Jane Friedman, a writer and creator of the website janefriedman.com, explains why crediting is essential to using work that is not your own. She writes:
“When you use copyrighted material in such a way that it cannot be considered fair use…crediting the source does not remove the obligation to seek permission. It is expected that you always credit your source regardless of fair use; otherwise, you are plagiarizing.”
Recently, an organization offered me an opportunity to feature my art on a brochure. It was used for a vast youth festival, where hundreds of teens advocated for non-violence. I talked over the phone with people in charge of the festival, and we decided the image for the festival should be one from an article I wrote online. After sending the email requesting credit, my Mom and I went to a pre-meeting. Before we sat down, we realized each chair had a bookmark, not a brochure. I noticed there were a few issues regarding my requests. It had another artist’s piece on the front with no credit: only the date and address for the festival. On the other side was my illustration, but no credit given to me or the publisher. My name, as the artist, was announced at the pre-meeting. Afterwards, audience members came up to me assuming I did all of the art, which I denied. This is when I learned the organization did not follow my wishes.
Some may believe, since authorization was given, no credit is needed. However, if an artist asks to have their art represented in a certain way, such as their name in an advertisement, a connection to their website, etc., and the organization does not listen, it is an infringement of copyright. It is imperative to give credit and acknowledge the artist, even if consent is given to use their work. I emailed the person in charge and requested, once again, to give credit to my artwork. However, they said since this was a family event they did not think credit was needed. The event was for family, friends, and people outside of the organization. I couldn’t understand how a family event prevents a piece of artwork from getting credit. We left the association due to their blatant disregarded for days after emailing about issues of copyright.
I decided to write to a copyright infringement forum called intelproplaw.com, to ask about my circumstances, and to see if it was truly a violation of copyright. I asked a question about my position, not stating the group or the names of the people I interacted with. Below is my question:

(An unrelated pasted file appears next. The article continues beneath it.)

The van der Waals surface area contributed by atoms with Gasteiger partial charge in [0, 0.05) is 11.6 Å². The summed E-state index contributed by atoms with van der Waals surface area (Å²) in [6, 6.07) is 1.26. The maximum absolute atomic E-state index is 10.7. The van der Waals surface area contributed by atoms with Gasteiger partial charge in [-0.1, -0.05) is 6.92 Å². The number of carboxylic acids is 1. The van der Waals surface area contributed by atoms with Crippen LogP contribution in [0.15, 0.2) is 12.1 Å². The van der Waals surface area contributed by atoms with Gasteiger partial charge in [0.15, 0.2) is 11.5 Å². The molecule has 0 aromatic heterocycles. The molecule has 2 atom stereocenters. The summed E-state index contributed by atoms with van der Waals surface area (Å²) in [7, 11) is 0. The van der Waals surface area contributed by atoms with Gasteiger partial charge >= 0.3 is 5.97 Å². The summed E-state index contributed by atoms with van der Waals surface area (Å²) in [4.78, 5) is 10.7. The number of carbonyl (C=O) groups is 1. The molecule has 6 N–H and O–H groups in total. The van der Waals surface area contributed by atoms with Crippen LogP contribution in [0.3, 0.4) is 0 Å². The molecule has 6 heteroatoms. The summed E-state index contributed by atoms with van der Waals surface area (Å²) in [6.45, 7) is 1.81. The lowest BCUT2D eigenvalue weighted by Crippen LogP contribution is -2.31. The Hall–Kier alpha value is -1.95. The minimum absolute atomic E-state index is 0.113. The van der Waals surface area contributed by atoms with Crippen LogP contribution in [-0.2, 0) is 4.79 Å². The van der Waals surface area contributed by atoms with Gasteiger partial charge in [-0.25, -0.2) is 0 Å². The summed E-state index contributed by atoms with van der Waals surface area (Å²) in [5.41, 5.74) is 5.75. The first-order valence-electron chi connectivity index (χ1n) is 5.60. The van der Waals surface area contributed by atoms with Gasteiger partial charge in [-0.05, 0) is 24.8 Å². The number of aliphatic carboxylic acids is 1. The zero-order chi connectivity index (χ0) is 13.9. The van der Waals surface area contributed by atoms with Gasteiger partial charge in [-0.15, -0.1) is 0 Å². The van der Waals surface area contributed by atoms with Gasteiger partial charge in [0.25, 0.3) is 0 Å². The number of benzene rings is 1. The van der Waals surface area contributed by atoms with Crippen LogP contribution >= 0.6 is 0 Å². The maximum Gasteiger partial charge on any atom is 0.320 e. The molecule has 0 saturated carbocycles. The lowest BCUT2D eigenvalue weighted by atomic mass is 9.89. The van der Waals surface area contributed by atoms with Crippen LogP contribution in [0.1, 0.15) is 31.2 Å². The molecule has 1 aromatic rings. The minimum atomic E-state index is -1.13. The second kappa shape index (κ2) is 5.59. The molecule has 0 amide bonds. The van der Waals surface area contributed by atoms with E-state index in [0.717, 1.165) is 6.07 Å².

I gave an organization permission to use my art piece, which was published in an article I wrote online. I told them over email and phone multiple times to give credit to either me or the publisher. Bookmarks were created and distributed to hundreds of people inside and outside of the organization without my name or the publisher’s name. Another person’s artwork was used, and no credit was given to them either. Those who saw the bookmark believed I created all of the artwork. I explained that another artist did it, but sadly, I didn’t know who the artist was. I was worried the people who received this bookmark would assume the art was done all by one artist, and at the same time, not know who the artists’ were. The excuse written to me was the organization was holding a family event, so no credit needed to be given. I’ve heard from others this is some kind of copyright infringement. Can you tell me if this is copyright infringement and if this violates anything? It does not seem right, and the organization refused to make any changes even when I requested again to give credit after the bookmark was created.
I received the following response a day after I submitted my question:
In general, copying your work without your permission would violate your copyright. You granted permission, conditional upon receiving credit. The group used the work, but did NOT give you credit, thus violating the agreement. You probably have ground for legal action. However, your ability to collect damages in this case would be very limited, so it is probably not worth pursuing. If you feel very strongly about it, you might consult with an attorney and get him to send a letter on your behalf.
Hence, it is important to make sure the people you are working for understand the rules for using your art. Furthermore, before I asked the forum, my family and I talked about if it made sense to pursue this situation with legal support. In the end, we decided not to bother after a long discussion where we weighed all the options. My parents thought it was better to move forward using the unfortunate incident as a lesson for the future.
To summarize, research before making a deal, and see what other artists say about the company prior to making a decision. If a corporation is ignoring your requirements, its best to tell them the deal is not working out, and move on. In a situation like this it is critical to do your homework. If you have done the required footwork, you will know whether the people you’re working with are violating your policy for the distribution of your art; you will also know if your position regarding violation of copyright will be strong. Knowing the laws of copyright can save you from a long, drawn out process with regards to getting credit for your work.
Have you ever dealt with copyright issues as an artist? How did you handle the situation?
- Friedman, Jane. "When Do You Need to Secure Permissions?" Wordpress, 23 Jan. 2012. Web. 7 May 2015.
- Gittens-Jones, Amaranthia Sepia. "Permission given to Use Published Artwork but No Credit given to Publisher." IKnight Technologies Inc., 1 Apr. 2015. Web. 7 May 2015.
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